The new line is currently dressing around 5,000 bottles per hour, with an option for increasing the output to as much as 9,000 bph. It embodies two antithetical characteristics: the technology is fully automated to the latest state of the art, while the results, by contrast, reflect Mozart Distillerie’s craft philosophy.

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Conveying & Filling, Packaging, Labeling & Storage

Nestler Wellpappe opts
Better quality, lower energy consumption



The name Nestler is not only an institution in Lahr, but also in the world of corrugated board. As one of the largest and most efficient corrugated board plants in Germany, the company regularly sets new benchmarks. Innovation and sustainability are the drivers behind the success of this long-established company, which is part of the Palm packaging group. In the heating and traction part of the corrugated board plant (CBP), a heating belt from GKD – Gebr. Kufferath AG contributes towards this success.

With around 400 employees, Nestler Wellpappe produces 140 million square meters of corrugated board per year. Founded in 1871 as a brewery in Lahr, Nestler started afresh in 1923 as a corrugated board plant. In 1999, the Palm Group acquired the family company, which has deep roots in the Black Forest region and has retained its original name to this day. The company’s affiliation with the Palm Group is reflected in the exceptionally broad range of services it provides. The different categories of corrugated board include fine, medium and coarse corrugation with single to triple walls ranging from 0.8 to 15 millimeters in thickness and with different corrugation profiles or corrugation combinations – all made with paper from the Palm Group. The paper used is almost exclusively recycled paper. Virgin fiber is only added to increase stability for special applications such as for frozen food. The range of high-quality printed packaging, displays and exacting packaging constructions also includes many variations. From the size of a cigarette box to the size of a pallet container: As packaging for transportation or shelf-ready packaging, as collapsible boxes, die-cut, heavy-duty, hazardous goods or combination packaging – customized products from Nestler can fulfill any such challenging tasks. This versatility of production in large and small batch sizes for countless special applications and maximum value creation makes Nestler the partner of choice for around 1,400 customers in the south of Germany, Switzerland and the Alsace region. More than half of these customers are companies from the electrical engineering, mechanical engineering, chemical, paint and varnish, rubber, wood and paper industries – often with very complex requirements.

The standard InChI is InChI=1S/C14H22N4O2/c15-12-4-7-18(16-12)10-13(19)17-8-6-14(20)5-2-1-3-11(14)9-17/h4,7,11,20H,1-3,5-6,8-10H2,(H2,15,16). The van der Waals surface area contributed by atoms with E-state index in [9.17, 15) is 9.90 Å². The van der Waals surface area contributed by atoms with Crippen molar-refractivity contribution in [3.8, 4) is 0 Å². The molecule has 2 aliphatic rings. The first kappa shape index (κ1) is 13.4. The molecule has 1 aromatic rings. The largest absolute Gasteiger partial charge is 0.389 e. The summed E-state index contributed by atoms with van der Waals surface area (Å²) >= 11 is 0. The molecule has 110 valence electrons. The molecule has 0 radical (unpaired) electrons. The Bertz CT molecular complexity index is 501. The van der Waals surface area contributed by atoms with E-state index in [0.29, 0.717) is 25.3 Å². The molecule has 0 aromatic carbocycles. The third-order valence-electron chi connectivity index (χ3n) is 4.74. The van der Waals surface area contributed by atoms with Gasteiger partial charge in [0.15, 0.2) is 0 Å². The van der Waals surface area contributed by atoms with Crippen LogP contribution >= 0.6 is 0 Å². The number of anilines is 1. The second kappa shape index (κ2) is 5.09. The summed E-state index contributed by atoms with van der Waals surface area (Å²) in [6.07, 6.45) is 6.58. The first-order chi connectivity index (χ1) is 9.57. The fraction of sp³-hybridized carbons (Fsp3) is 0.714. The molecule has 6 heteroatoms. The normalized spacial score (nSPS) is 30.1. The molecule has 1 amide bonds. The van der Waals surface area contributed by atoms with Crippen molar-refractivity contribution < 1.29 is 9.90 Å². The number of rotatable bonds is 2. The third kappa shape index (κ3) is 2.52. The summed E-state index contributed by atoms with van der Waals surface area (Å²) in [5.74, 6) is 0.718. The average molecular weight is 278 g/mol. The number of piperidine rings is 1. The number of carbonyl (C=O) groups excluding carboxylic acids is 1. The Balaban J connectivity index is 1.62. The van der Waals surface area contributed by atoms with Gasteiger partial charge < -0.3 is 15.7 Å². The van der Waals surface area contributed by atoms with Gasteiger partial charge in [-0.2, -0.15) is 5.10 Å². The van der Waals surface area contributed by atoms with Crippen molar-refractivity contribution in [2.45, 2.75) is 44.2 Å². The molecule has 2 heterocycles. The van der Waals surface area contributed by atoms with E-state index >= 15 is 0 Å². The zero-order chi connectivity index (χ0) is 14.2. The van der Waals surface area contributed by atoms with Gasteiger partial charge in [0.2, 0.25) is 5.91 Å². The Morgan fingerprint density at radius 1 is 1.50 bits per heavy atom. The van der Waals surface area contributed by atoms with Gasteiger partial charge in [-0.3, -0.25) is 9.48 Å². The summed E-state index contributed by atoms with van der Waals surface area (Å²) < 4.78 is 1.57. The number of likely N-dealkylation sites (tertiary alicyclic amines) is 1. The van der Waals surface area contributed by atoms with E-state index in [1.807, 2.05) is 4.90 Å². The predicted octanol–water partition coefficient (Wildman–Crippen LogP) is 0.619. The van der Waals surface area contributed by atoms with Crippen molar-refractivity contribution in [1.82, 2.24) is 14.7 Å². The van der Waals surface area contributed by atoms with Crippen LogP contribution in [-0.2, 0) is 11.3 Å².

In addition to the extensive production range and decades of expertise, a further USP of Nestler is its extraordinary service capabilities. Large customers from industry and the mail order business benefit from a warehousing and delivery service with which they can receive their products within 24 hours. “More and more customers are counting on this adherence to desired delivery dates,” explained Nestler CEO Andreas Jung. He added: “For us, OTIF (On-Time-in-Full) is therefore one of our most important strategic goals.” This is guaranteed thanks to the fleet of 30 company-owned trucks. If desired, Nestler can also provide complete assembly and optimization of packing processes as a service. The company is continuously striving to improve productivity, cost-effectiveness and sustainability of the solutions. “We optimize products and processes based on the STEAM principle, Save The Earth And Money, to reduce their carbon footprint,” explained Andreas Jung. Three core areas are given particular attention: The optimized interaction of area, weight and stability reduces the material consumption of conventional constructions. Improved layout reduces clipping, processing time and energy costs. Resource consumption and the CO2 impact are also reduced thanks to cleverly devised truck loading, which results in fewer trips.